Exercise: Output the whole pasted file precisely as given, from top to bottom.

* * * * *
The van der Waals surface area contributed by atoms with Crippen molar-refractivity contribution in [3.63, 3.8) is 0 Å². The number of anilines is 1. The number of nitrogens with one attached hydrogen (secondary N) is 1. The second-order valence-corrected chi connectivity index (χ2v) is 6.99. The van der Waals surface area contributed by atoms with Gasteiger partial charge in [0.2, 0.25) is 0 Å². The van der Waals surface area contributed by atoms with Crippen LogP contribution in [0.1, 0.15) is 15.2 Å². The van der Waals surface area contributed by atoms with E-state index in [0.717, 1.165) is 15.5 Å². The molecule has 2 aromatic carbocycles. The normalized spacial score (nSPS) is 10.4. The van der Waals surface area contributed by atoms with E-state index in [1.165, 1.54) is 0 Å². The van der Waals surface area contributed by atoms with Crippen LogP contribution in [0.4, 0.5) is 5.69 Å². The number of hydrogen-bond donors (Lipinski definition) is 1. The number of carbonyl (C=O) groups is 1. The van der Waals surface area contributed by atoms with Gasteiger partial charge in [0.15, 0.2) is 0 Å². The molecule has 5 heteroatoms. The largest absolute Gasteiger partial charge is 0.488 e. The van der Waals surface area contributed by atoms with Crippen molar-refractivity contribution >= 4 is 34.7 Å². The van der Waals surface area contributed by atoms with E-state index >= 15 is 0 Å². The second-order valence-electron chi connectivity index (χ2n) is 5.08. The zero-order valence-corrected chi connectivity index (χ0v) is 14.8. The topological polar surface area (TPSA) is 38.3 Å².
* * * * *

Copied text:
The van der Waals surface area contributed by atoms with Crippen molar-refractivity contribution in [3.63, 3.8) is 0 Å². The number of anilines is 1. The number of nitrogens with one attached hydrogen (secondary N) is 1. The second-order valence-corrected chi connectivity index (χ2v) is 6.99. The van der Waals surface area contributed by atoms with Gasteiger partial charge in [0.2, 0.25) is 0 Å². The van der Waals surface area contributed by atoms with Crippen LogP contribution in [0.1, 0.15) is 15.2 Å². The van der Waals surface area contributed by atoms with E-state index in [0.717, 1.165) is 15.5 Å². The molecule has 2 aromatic carbocycles. The normalized spacial score (nSPS) is 10.4. The van der Waals surface area contributed by atoms with E-state index in [1.165, 1.54) is 0 Å². The van der Waals surface area contributed by atoms with Crippen LogP contribution in [0.4, 0.5) is 5.69 Å². The number of hydrogen-bond donors (Lipinski definition) is 1. The number of carbonyl (C=O) groups is 1. The van der Waals surface area contributed by atoms with Gasteiger partial charge in [0.15, 0.2) is 0 Å². The molecule has 5 heteroatoms. The largest absolute Gasteiger partial charge is 0.488 e. The van der Waals surface area contributed by atoms with Crippen molar-refractivity contribution >= 4 is 34.7 Å². The van der Waals surface area contributed by atoms with E-state index >= 15 is 0 Å². The second-order valence-electron chi connectivity index (χ2n) is 5.08. The zero-order valence-corrected chi connectivity index (χ0v) is 14.8. The topological polar surface area (TPSA) is 38.3 Å².